CFO (South Africa)

Women CFOs rising at Investec


Marlé van der Walt: “I thrive on change”

On 8 March, Internatio­nal Women’s Day, Investec South Africa launched its “Women on the Rise” campaign, highlighti­ng its relationsh­ip with women in business, education and sport. As part of the launch, Investec introduced the public to its newly appointed Specialist Bank CFO Marlé van der Walt. CFO South Africa spoke to her and Roxane Leita, the head of finance at Investec Life, about their finance leadership experience­s.

Marlé is not only an expert in growth and transition; she has also been serving in CFO roles since the tender age of 26. She chatted to Caylynne Fourie about her experience in the worlds of work, life and motherhood.

What is your profession­al and academic background?

I started my articles with PwC in Durban in

1999, after doing Academic Articles (lecturing) at the University of Stellenbos­ch for a year. I did a regulatory audit on a new client (BOE Bank at the time). That got me into Financial Services and made me a banking regulation­s expert. In my third year (second year with PwC), the audit manager left, which instantly made me the resident banking specialist.

I took up the manager role on the audit, which was my first break. Just over a year later, BOE acquired a listed entity on the JSE doing unsecured lending and approached me to become the CFO for the business. I was 26 at the time. It turned out that it was a struggling business, which landed me my first “turnaround” CFO role. I remember the person who appointed me said: “I am sorry Marlé, we sold you a lemon”, to which I responded: “Don’t worry, I am putting on my CV that six months here equals two years’ experience.”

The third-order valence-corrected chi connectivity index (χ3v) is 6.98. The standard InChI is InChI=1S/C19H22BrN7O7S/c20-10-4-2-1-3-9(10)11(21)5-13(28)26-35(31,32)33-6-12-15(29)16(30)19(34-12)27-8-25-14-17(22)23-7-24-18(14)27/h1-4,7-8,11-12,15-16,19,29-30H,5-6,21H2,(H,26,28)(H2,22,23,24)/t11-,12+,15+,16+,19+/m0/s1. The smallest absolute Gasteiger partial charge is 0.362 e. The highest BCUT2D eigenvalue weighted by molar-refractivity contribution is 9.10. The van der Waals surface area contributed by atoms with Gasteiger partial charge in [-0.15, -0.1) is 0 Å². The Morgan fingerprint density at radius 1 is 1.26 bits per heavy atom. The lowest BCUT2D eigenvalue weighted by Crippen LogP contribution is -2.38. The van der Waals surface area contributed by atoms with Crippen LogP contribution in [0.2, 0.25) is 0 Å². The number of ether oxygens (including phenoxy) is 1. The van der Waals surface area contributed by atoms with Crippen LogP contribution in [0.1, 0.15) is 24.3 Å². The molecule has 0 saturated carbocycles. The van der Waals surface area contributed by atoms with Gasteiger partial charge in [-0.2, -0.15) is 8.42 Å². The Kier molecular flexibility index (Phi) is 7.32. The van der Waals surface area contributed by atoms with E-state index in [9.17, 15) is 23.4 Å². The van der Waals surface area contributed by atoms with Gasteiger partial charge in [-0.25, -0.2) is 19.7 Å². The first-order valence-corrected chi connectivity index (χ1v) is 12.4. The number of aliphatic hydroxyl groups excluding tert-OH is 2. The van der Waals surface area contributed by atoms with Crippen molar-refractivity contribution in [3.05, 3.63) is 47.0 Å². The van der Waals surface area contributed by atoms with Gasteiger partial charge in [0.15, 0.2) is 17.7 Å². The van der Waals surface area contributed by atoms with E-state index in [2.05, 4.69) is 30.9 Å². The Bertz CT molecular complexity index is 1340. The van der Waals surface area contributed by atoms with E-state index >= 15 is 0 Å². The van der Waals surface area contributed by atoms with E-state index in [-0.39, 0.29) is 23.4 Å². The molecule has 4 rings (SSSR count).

Fast forward, we lived through the run on the bank at BOE. Nedbank acquired BOE three months later, and we turned the unsecured lending business around in three years. I also picked up the risk role for the division in this time and during the Nedbank restructur­e was then offered the role as CFO: Nedbank Retail Banking Services in Johannesbu­rg, transformi­ng and consolidat­ing all the finances for the retail franchises and brands within Nedbank. I was 29 at the time.

You are known as something of a Basel expert. How did that come about?

Barclays offered me a role to set up a technical audit function at their newly acquired subsidiary, Absa. This involved giving assurance over risk, finance, compliance and especially the new advanced Basel models that they were implementi­ng at the time. It involved building an entirely new team of specialist­s from the ground up.